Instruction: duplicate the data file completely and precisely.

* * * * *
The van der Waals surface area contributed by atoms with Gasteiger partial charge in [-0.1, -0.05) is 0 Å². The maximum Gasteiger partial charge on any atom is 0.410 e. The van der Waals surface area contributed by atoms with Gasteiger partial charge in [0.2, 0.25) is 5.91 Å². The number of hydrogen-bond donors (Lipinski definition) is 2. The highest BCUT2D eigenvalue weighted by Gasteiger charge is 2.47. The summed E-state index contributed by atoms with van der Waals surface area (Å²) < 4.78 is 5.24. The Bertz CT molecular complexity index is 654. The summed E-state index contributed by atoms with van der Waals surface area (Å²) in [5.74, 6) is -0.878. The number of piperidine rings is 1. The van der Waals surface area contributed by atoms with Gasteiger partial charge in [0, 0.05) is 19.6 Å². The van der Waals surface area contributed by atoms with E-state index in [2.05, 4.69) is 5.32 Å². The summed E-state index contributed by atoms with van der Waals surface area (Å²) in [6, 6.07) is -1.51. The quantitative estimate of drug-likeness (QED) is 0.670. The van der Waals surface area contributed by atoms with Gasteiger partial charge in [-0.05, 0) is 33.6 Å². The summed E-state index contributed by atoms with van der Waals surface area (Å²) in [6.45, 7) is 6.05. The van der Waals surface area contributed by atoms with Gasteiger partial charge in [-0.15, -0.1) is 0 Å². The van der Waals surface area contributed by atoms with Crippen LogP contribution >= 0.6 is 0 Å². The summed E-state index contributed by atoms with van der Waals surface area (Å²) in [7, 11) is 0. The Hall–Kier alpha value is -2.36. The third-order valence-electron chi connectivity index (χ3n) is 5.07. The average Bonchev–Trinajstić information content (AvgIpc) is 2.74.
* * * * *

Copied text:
The van der Waals surface area contributed by atoms with Gasteiger partial charge in [-0.1, -0.05) is 0 Å². The maximum Gasteiger partial charge on any atom is 0.410 e. The van der Waals surface area contributed by atoms with Gasteiger partial charge in [0.2, 0.25) is 5.91 Å². The number of hydrogen-bond donors (Lipinski definition) is 2. The highest BCUT2D eigenvalue weighted by Gasteiger charge is 2.47. The summed E-state index contributed by atoms with van der Waals surface area (Å²) < 4.78 is 5.24. The Bertz CT molecular complexity index is 654. The summed E-state index contributed by atoms with van der Waals surface area (Å²) in [5.74, 6) is -0.878. The number of piperidine rings is 1. The van der Waals surface area contributed by atoms with Gasteiger partial charge in [0, 0.05) is 19.6 Å². The van der Waals surface area contributed by atoms with E-state index in [2.05, 4.69) is 5.32 Å². The summed E-state index contributed by atoms with van der Waals surface area (Å²) in [6, 6.07) is -1.51. The quantitative estimate of drug-likeness (QED) is 0.670. The van der Waals surface area contributed by atoms with Gasteiger partial charge in [-0.05, 0) is 33.6 Å². The summed E-state index contributed by atoms with van der Waals surface area (Å²) in [6.45, 7) is 6.05. The van der Waals surface area contributed by atoms with Gasteiger partial charge in [-0.15, -0.1) is 0 Å². The van der Waals surface area contributed by atoms with Crippen LogP contribution >= 0.6 is 0 Å². The summed E-state index contributed by atoms with van der Waals surface area (Å²) in [7, 11) is 0. The Hall–Kier alpha value is -2.36. The third-order valence-electron chi connectivity index (χ3n) is 5.07. The average Bonchev–Trinajstić information content (AvgIpc) is 2.74.